Getting your finances ready for an emergency

Contractor pointing at ceiling of basement
A bit of planning can help protect you when the unexpected happens.

Keeping your finances on track can be stressful, even when life is running smoothly. An unexpected event—a major car repair bill, a broken furnace, or a period of unemployment—can be disastrous and send you to an expensive payday lender, slash your food or health spending, or cut into your ability to pay your rent or mortgage. This is why you need an emergency fund.

If your daily finances are already stretched thin, how do you build an emergency fund? It can be manageable if you start with a modest goal and focus on small payments. Saving even $10 a week will become more than $500 in a year, potentially enough to cover an unexpected car or furnace repair. And you can start to feel better, knowing you have a plan.

Here are some ideas for how to get started.

  • Set a goal for your emergency fund. We suggest calculating three months of expenses as a starting point using the Spend Analysis tool on The Hub. Don’t lose hope if you have to dip into your fund for an emergency before you get to your goal—that’s what it’s there for. You can start saving again.
  • Decide ahead of time what’s a real emergency. Car repairs? Yes, if you need your car for work or getting kids to school. Less so if public transportation is a viable option. Take a look at “Financial emergency? Here’s what you can do” for some possibilities.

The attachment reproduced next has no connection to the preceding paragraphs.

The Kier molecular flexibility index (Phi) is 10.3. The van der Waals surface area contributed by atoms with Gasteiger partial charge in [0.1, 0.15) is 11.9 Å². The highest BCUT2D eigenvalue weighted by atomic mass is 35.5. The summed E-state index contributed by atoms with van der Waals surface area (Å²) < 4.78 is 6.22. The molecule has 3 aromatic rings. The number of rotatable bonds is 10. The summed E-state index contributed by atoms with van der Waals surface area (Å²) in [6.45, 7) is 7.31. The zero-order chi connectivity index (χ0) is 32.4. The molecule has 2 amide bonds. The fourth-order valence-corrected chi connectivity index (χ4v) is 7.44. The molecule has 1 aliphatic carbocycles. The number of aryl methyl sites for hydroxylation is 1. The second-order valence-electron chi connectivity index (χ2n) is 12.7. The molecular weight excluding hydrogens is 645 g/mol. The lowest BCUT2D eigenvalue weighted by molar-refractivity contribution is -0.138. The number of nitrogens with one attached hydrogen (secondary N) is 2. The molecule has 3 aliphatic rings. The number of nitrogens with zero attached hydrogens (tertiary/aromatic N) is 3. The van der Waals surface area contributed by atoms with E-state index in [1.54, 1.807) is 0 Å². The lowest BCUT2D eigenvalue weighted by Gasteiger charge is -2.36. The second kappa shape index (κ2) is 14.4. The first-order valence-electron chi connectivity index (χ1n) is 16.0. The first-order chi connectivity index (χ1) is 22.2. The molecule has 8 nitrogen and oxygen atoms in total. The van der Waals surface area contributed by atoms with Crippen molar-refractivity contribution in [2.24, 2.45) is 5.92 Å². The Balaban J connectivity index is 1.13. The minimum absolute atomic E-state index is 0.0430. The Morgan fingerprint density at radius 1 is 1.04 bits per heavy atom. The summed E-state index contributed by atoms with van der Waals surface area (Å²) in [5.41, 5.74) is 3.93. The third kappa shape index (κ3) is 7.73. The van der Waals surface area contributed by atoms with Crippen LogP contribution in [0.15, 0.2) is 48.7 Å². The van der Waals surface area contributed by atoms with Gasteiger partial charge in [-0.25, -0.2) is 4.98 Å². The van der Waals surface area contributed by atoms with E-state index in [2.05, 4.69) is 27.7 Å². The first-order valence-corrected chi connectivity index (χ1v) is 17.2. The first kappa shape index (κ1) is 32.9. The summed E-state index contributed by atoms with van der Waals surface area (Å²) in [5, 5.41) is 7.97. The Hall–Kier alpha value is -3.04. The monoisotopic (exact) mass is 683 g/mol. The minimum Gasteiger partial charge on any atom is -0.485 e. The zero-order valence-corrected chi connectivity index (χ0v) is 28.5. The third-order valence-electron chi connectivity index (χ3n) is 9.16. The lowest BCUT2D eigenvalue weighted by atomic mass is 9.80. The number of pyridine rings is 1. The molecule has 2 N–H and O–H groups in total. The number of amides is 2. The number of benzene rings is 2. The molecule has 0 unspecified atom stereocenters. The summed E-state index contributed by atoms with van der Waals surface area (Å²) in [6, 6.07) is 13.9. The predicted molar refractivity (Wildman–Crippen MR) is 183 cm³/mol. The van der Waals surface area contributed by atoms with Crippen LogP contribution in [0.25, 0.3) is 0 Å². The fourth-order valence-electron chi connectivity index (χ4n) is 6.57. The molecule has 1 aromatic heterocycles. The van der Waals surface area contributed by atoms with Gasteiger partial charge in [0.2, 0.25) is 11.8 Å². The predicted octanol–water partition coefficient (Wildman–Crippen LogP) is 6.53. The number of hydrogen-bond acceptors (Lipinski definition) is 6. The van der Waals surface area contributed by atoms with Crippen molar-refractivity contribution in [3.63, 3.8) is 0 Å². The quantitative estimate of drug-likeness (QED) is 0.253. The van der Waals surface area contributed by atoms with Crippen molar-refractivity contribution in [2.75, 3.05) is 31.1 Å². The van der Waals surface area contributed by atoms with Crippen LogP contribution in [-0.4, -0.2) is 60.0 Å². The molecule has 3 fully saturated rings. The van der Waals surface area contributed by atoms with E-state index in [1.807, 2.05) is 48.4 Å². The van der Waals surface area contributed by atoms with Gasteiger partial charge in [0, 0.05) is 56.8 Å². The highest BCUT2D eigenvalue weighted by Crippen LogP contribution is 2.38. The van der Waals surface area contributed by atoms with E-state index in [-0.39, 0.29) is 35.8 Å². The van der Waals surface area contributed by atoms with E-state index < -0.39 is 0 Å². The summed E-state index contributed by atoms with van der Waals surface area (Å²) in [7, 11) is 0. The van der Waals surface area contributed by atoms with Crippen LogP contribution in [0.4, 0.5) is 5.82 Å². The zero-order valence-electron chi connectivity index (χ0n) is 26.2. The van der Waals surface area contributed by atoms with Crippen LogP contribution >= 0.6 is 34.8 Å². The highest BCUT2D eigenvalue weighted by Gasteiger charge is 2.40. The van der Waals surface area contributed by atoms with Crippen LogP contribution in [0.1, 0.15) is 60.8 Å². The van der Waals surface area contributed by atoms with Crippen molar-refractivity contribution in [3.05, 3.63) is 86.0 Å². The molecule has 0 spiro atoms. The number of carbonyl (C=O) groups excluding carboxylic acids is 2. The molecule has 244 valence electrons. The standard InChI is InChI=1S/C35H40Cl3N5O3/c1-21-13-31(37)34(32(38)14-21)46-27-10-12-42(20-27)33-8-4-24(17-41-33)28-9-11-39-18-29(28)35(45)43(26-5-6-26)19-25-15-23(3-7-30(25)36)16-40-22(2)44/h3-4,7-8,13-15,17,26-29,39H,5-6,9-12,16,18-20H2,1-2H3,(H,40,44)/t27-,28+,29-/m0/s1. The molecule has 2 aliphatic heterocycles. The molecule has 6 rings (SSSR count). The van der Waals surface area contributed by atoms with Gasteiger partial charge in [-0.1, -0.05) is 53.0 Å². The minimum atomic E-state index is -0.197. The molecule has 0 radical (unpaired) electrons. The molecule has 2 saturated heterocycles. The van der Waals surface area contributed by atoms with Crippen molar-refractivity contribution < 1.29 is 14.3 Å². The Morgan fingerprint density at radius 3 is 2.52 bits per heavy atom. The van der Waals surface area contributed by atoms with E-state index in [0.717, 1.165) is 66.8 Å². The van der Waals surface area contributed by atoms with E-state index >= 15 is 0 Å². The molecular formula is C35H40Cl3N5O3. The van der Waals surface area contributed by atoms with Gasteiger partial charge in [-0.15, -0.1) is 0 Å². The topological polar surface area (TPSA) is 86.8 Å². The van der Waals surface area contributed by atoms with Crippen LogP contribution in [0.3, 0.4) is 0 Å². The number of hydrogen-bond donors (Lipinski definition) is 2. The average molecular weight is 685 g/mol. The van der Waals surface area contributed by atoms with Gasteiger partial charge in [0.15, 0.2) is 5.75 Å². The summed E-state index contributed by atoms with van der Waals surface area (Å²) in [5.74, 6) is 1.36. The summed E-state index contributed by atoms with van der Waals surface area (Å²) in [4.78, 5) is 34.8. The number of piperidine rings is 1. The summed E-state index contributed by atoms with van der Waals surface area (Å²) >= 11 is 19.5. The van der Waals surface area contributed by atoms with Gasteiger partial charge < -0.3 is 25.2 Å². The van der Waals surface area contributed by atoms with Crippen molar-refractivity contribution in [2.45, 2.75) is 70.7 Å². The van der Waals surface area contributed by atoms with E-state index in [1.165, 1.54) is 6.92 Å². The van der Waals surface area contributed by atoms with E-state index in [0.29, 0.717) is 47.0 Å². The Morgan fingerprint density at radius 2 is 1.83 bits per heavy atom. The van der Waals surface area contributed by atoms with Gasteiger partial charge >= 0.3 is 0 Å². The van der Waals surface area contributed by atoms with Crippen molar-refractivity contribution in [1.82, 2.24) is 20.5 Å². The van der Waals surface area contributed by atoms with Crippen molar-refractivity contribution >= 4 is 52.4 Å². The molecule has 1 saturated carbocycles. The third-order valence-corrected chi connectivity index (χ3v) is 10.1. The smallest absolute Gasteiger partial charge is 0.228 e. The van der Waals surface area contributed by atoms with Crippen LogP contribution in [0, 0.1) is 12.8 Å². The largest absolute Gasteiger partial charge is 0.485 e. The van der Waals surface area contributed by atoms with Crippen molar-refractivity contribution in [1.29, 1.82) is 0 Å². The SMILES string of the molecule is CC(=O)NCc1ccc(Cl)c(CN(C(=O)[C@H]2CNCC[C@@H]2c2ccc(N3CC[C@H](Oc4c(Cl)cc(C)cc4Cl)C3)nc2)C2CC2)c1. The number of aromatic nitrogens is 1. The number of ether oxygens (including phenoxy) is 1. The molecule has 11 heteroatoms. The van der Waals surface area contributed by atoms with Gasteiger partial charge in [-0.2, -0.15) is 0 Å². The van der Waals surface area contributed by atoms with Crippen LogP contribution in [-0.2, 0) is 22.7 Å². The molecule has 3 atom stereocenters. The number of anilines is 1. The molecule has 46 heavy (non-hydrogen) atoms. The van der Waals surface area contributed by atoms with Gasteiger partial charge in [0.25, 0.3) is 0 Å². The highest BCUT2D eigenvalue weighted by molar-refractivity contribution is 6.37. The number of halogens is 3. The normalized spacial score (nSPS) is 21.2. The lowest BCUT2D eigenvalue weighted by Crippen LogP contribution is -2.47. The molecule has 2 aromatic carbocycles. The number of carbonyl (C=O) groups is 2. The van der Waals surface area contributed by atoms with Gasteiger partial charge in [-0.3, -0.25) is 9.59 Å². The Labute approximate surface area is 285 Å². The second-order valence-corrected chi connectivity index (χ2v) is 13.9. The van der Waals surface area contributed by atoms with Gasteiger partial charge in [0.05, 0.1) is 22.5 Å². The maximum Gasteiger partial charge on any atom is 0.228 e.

• Open a dedicated account for your fund. Start one that is accessible, such as a savings account, but won’t tempt you to spend like a checking account might. Talk with your Huntington banker about a lower-cost account that would work for you.
  • Arrange an automatic contribution. It can be small—everything counts. The Savings Goal Getter tool  on The Hub will help you schedule automatic contributions and track your progress. Once it’s funded, you can direct money toward your next goal.
  • Kickstart your fund by selling something you no longer need, whether it’s an old exercise machine or clothes that don’t fit anymore. Or, find a way to earn some extra money.
  • Set aside half of any windfall. Unexpected money is a treat, so if you get a tax refund or a birthday check, you’re going to want to reward yourself, which is great. Just make a commitment to put half of any surprise dollars into your emergency fund.

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Julie Compton, “How to Create an Emergency Fund in Just 90 Days,” NBC News September 21, 2017,

David Ramsey, “Four Quick Ways to Build Your Emergency Fund,” Dave Ramsey blog,